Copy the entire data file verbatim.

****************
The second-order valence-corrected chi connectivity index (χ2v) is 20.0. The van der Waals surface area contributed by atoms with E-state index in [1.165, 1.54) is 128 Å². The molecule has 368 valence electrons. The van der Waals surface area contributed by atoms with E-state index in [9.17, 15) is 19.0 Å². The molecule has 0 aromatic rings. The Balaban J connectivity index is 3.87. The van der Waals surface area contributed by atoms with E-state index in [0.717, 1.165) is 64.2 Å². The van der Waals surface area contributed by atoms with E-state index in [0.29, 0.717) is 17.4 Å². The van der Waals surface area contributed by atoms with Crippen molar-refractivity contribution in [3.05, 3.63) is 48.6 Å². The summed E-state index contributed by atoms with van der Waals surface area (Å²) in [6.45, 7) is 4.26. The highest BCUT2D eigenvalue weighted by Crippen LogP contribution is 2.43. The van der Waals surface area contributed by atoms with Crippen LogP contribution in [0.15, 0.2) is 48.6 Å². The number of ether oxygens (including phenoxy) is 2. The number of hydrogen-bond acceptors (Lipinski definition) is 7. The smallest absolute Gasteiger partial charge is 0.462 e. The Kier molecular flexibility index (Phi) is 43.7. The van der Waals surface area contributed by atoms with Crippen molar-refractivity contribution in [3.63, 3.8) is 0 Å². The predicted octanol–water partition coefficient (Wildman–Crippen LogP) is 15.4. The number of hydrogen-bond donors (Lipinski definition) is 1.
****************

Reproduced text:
The second-order valence-corrected chi connectivity index (χ2v) is 20.0. The van der Waals surface area contributed by atoms with E-state index in [1.165, 1.54) is 128 Å². The molecule has 368 valence electrons. The van der Waals surface area contributed by atoms with E-state index in [9.17, 15) is 19.0 Å². The molecule has 0 aromatic rings. The Balaban J connectivity index is 3.87. The van der Waals surface area contributed by atoms with E-state index in [0.717, 1.165) is 64.2 Å². The van der Waals surface area contributed by atoms with E-state index in [0.29, 0.717) is 17.4 Å². The van der Waals surface area contributed by atoms with Crippen molar-refractivity contribution in [3.05, 3.63) is 48.6 Å². The summed E-state index contributed by atoms with van der Waals surface area (Å²) in [6.45, 7) is 4.26. The highest BCUT2D eigenvalue weighted by Crippen LogP contribution is 2.43. The van der Waals surface area contributed by atoms with Crippen LogP contribution in [0.15, 0.2) is 48.6 Å². The number of ether oxygens (including phenoxy) is 2. The number of hydrogen-bond acceptors (Lipinski definition) is 7. The smallest absolute Gasteiger partial charge is 0.462 e. The Kier molecular flexibility index (Phi) is 43.7. The van der Waals surface area contributed by atoms with Crippen molar-refractivity contribution in [3.63, 3.8) is 0 Å². The predicted octanol–water partition coefficient (Wildman–Crippen LogP) is 15.4. The number of hydrogen-bond donors (Lipinski definition) is 1.